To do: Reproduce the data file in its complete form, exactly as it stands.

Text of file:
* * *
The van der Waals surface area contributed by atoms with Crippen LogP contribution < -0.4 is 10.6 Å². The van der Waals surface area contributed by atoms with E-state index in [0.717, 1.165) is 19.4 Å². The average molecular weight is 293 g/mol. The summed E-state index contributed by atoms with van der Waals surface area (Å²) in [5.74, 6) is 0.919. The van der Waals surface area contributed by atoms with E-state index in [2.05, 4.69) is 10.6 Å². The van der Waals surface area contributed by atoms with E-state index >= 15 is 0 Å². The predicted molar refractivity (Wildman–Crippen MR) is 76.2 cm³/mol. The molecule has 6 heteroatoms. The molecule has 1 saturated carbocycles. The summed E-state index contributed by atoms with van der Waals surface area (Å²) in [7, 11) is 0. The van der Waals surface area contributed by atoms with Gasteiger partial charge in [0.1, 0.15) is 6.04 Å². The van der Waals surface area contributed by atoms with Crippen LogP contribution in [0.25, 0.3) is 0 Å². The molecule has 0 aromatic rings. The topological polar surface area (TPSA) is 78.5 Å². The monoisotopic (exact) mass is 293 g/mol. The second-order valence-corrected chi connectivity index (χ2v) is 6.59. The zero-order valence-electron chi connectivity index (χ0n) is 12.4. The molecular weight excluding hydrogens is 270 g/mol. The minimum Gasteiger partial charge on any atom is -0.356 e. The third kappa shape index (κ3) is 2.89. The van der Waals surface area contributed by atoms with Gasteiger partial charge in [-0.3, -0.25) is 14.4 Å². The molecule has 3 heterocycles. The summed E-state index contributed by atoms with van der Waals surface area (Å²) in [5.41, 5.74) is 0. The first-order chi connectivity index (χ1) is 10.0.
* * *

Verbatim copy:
The van der Waals surface area contributed by atoms with Crippen LogP contribution < -0.4 is 10.6 Å². The van der Waals surface area contributed by atoms with E-state index in [0.717, 1.165) is 19.4 Å². The average molecular weight is 293 g/mol. The summed E-state index contributed by atoms with van der Waals surface area (Å²) in [5.74, 6) is 0.919. The van der Waals surface area contributed by atoms with E-state index in [2.05, 4.69) is 10.6 Å². The van der Waals surface area contributed by atoms with E-state index >= 15 is 0 Å². The predicted molar refractivity (Wildman–Crippen MR) is 76.2 cm³/mol. The molecule has 6 heteroatoms. The molecule has 1 saturated carbocycles. The summed E-state index contributed by atoms with van der Waals surface area (Å²) in [7, 11) is 0. The van der Waals surface area contributed by atoms with Gasteiger partial charge in [0.1, 0.15) is 6.04 Å². The van der Waals surface area contributed by atoms with Crippen LogP contribution in [0.25, 0.3) is 0 Å². The molecule has 0 aromatic rings. The topological polar surface area (TPSA) is 78.5 Å². The monoisotopic (exact) mass is 293 g/mol. The second-order valence-corrected chi connectivity index (χ2v) is 6.59. The zero-order valence-electron chi connectivity index (χ0n) is 12.4. The molecular weight excluding hydrogens is 270 g/mol. The minimum Gasteiger partial charge on any atom is -0.356 e. The third kappa shape index (κ3) is 2.89. The van der Waals surface area contributed by atoms with Gasteiger partial charge in [-0.3, -0.25) is 14.4 Å². The molecule has 3 heterocycles. The summed E-state index contributed by atoms with van der Waals surface area (Å²) in [5.41, 5.74) is 0. The first-order chi connectivity index (χ1) is 10.0.